Single added that many of the B-52 air frames may hold up well beyond 2040, depending upon the level of use of the aircraft.

However, the current ongoing electronics and communications upgrade, called Combat Network Communications Technology, or CONECT, will bring a whole new capability to the fleet of B-52s.

“What it does it is it installs a digital architecture in the airplane,” Single explained. “Instead of using data that was captured during the mission planning phase prior to your take off 15 to 20 hours ago – you are getting near real time intelligence updates in flight.”

In particular, Single explained that the CONECT upgrades include software and hardware such as new servers, modems, radios, data-links, receivers and digital workstations for the crew.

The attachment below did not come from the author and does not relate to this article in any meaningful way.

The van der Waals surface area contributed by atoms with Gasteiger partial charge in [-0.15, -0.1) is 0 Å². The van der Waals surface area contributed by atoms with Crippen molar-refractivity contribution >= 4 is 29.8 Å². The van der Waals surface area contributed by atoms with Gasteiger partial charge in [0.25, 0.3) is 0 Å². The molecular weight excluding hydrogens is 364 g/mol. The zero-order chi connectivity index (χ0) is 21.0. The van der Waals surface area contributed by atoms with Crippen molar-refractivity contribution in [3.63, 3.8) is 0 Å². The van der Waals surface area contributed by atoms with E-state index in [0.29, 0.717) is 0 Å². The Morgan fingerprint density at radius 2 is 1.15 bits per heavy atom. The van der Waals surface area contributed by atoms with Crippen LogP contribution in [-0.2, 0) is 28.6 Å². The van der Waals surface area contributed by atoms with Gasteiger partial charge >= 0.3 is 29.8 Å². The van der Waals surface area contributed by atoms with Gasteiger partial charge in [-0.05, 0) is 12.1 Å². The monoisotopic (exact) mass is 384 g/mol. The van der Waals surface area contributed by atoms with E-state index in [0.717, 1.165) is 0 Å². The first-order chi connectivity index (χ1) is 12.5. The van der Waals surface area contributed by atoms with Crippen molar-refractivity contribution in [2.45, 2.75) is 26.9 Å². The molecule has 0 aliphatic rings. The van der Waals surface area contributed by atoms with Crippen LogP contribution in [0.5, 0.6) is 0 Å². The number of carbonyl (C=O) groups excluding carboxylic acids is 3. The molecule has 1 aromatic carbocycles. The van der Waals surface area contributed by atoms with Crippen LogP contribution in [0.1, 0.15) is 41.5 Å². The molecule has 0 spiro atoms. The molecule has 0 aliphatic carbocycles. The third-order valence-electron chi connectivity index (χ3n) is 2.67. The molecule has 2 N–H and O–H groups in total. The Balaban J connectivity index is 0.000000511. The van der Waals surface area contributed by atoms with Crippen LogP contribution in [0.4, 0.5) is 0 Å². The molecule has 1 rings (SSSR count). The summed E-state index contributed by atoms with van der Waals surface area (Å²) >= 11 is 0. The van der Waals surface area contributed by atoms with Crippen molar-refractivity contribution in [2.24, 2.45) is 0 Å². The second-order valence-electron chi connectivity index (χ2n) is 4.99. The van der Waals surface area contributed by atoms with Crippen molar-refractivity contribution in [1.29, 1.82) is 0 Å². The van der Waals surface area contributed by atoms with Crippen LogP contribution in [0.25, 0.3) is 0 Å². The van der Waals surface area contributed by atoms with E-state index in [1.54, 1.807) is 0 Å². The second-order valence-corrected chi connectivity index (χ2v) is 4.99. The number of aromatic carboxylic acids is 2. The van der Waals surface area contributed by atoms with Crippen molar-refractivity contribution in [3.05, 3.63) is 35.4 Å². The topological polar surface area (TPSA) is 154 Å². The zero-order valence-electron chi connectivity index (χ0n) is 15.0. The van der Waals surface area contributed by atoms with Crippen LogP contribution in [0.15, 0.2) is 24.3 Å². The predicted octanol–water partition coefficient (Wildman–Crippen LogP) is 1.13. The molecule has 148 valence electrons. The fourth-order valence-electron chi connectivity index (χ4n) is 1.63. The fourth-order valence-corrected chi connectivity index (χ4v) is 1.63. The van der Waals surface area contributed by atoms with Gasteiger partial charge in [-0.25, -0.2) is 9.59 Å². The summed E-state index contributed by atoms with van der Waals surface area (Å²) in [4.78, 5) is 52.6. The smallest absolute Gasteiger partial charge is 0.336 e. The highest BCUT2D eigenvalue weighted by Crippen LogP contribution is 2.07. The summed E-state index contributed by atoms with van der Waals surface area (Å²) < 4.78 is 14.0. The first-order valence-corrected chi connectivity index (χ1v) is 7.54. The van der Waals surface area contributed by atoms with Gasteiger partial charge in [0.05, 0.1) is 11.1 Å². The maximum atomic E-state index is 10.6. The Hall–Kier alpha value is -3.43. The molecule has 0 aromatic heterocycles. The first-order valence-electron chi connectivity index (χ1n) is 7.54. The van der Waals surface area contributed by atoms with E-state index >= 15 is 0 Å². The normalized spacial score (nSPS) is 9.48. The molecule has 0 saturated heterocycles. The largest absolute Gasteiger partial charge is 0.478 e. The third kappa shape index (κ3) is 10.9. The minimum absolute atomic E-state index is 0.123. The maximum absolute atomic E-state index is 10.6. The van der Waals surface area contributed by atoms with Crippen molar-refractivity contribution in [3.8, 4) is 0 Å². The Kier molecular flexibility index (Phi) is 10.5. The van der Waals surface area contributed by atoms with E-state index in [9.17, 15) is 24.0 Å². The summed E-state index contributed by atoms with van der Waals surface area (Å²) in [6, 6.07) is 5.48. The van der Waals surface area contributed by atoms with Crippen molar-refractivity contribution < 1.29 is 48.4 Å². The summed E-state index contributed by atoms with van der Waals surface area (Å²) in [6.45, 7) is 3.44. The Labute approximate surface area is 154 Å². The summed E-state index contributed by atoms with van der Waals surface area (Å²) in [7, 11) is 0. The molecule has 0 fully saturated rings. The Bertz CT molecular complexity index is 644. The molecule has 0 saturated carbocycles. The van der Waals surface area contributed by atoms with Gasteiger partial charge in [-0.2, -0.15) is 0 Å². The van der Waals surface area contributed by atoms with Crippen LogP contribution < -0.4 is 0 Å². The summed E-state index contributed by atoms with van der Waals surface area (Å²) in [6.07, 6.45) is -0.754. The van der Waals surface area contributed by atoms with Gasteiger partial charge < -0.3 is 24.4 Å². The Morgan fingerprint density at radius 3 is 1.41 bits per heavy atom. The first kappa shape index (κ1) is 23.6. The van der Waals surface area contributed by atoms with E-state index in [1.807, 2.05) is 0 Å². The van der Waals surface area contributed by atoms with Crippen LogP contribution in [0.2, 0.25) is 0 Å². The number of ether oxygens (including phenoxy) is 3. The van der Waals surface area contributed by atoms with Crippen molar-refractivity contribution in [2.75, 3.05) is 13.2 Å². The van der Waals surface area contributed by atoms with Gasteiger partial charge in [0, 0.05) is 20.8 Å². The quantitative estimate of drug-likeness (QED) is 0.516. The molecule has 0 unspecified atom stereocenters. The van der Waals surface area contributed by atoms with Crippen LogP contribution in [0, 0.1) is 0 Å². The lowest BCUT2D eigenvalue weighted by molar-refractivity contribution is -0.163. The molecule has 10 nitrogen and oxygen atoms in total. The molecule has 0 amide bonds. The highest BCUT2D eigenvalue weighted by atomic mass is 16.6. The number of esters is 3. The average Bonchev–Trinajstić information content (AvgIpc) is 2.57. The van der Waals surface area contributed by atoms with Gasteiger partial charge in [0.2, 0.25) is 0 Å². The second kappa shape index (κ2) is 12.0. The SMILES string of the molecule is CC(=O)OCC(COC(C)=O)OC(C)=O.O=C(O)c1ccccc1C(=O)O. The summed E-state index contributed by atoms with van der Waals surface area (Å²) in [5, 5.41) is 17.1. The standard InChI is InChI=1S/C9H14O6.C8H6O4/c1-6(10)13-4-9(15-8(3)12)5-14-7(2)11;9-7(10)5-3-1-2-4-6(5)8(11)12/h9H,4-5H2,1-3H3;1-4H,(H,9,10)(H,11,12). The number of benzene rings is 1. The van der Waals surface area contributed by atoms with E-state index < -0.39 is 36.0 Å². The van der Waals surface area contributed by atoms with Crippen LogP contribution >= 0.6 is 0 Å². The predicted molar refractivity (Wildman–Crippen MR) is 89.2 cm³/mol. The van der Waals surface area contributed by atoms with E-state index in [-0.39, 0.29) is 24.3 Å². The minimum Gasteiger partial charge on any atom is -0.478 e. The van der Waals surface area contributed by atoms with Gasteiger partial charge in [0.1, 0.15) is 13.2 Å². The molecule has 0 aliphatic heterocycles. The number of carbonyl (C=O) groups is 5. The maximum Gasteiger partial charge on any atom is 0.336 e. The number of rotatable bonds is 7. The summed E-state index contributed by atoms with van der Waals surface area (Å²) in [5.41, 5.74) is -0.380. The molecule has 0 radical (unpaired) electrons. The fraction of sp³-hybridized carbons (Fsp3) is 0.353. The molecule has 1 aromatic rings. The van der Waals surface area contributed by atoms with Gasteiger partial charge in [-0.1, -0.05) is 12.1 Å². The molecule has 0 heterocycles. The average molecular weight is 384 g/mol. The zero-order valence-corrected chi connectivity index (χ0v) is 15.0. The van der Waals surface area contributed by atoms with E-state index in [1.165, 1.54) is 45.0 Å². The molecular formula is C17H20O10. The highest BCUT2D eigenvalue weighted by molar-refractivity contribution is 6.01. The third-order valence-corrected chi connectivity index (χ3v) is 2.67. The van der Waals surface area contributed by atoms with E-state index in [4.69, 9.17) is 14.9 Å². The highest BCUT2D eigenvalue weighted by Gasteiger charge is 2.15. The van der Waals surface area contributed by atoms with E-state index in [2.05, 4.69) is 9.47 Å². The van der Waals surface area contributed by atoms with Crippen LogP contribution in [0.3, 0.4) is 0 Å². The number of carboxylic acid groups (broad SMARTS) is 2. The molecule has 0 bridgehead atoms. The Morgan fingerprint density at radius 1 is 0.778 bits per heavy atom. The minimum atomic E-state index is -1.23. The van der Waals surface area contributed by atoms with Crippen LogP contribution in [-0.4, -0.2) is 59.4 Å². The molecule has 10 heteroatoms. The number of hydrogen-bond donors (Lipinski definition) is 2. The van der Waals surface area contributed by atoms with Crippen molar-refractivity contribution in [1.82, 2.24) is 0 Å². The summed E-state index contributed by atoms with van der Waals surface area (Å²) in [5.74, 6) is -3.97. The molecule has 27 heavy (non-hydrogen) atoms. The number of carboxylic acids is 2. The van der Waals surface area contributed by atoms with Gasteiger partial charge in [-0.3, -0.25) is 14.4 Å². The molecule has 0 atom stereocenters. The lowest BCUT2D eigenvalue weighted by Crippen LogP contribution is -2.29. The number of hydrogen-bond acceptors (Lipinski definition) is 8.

Some of the individual elements include the ARC-210 Warrior, a beyond-line-of-sight software programmable radio able to transmit voice, data and information in real time between the B-52s and ground command and control centers.

“It is a software programmable radio. You can use it for voice but the big advantage is the digital data transfer capability,” said Single.

The radio allows for the transmission and receipt of data packets and files with updated intelligence, mapping or targeting information while the aircraft is in flight, Single explained.